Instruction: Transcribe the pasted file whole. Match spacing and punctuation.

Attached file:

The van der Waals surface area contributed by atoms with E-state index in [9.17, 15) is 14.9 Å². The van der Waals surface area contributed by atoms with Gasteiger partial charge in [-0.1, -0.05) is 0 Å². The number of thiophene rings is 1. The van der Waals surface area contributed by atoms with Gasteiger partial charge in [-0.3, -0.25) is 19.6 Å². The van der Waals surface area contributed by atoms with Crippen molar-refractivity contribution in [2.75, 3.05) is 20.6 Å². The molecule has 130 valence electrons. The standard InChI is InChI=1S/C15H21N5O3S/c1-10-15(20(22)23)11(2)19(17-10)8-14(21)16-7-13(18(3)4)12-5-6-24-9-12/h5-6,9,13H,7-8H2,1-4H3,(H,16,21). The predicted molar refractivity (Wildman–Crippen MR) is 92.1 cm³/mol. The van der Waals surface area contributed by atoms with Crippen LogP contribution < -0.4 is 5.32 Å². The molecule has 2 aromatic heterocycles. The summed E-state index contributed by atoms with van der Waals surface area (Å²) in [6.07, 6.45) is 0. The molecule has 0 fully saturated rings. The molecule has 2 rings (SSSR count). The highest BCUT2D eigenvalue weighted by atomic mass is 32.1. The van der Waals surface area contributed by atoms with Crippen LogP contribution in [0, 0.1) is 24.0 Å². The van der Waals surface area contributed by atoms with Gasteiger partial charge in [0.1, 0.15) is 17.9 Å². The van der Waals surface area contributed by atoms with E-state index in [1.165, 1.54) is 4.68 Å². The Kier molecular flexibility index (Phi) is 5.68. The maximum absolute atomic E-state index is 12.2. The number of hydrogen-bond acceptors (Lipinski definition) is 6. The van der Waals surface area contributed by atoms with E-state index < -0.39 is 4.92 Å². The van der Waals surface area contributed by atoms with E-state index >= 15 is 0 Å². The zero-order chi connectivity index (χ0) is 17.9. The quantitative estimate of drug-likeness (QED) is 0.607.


The van der Waals surface area contributed by atoms with E-state index in [9.17, 15) is 14.9 Å². The van der Waals surface area contributed by atoms with Gasteiger partial charge in [-0.1, -0.05) is 0 Å². The number of thiophene rings is 1. The van der Waals surface area contributed by atoms with Gasteiger partial charge in [-0.3, -0.25) is 19.6 Å². The van der Waals surface area contributed by atoms with Crippen molar-refractivity contribution in [2.75, 3.05) is 20.6 Å². The molecule has 130 valence electrons. The standard InChI is InChI=1S/C15H21N5O3S/c1-10-15(20(22)23)11(2)19(17-10)8-14(21)16-7-13(18(3)4)12-5-6-24-9-12/h5-6,9,13H,7-8H2,1-4H3,(H,16,21). The predicted molar refractivity (Wildman–Crippen MR) is 92.1 cm³/mol. The van der Waals surface area contributed by atoms with Crippen LogP contribution < -0.4 is 5.32 Å². The molecule has 2 aromatic heterocycles. The summed E-state index contributed by atoms with van der Waals surface area (Å²) in [6.07, 6.45) is 0. The molecule has 0 fully saturated rings. The molecule has 2 rings (SSSR count). The highest BCUT2D eigenvalue weighted by atomic mass is 32.1. The van der Waals surface area contributed by atoms with Crippen LogP contribution in [0, 0.1) is 24.0 Å². The van der Waals surface area contributed by atoms with Gasteiger partial charge in [0.1, 0.15) is 17.9 Å². The van der Waals surface area contributed by atoms with E-state index in [1.165, 1.54) is 4.68 Å². The Kier molecular flexibility index (Phi) is 5.68. The maximum absolute atomic E-state index is 12.2. The number of hydrogen-bond acceptors (Lipinski definition) is 6. The van der Waals surface area contributed by atoms with E-state index < -0.39 is 4.92 Å². The van der Waals surface area contributed by atoms with E-state index >= 15 is 0 Å². The zero-order chi connectivity index (χ0) is 17.9. The quantitative estimate of drug-likeness (QED) is 0.607.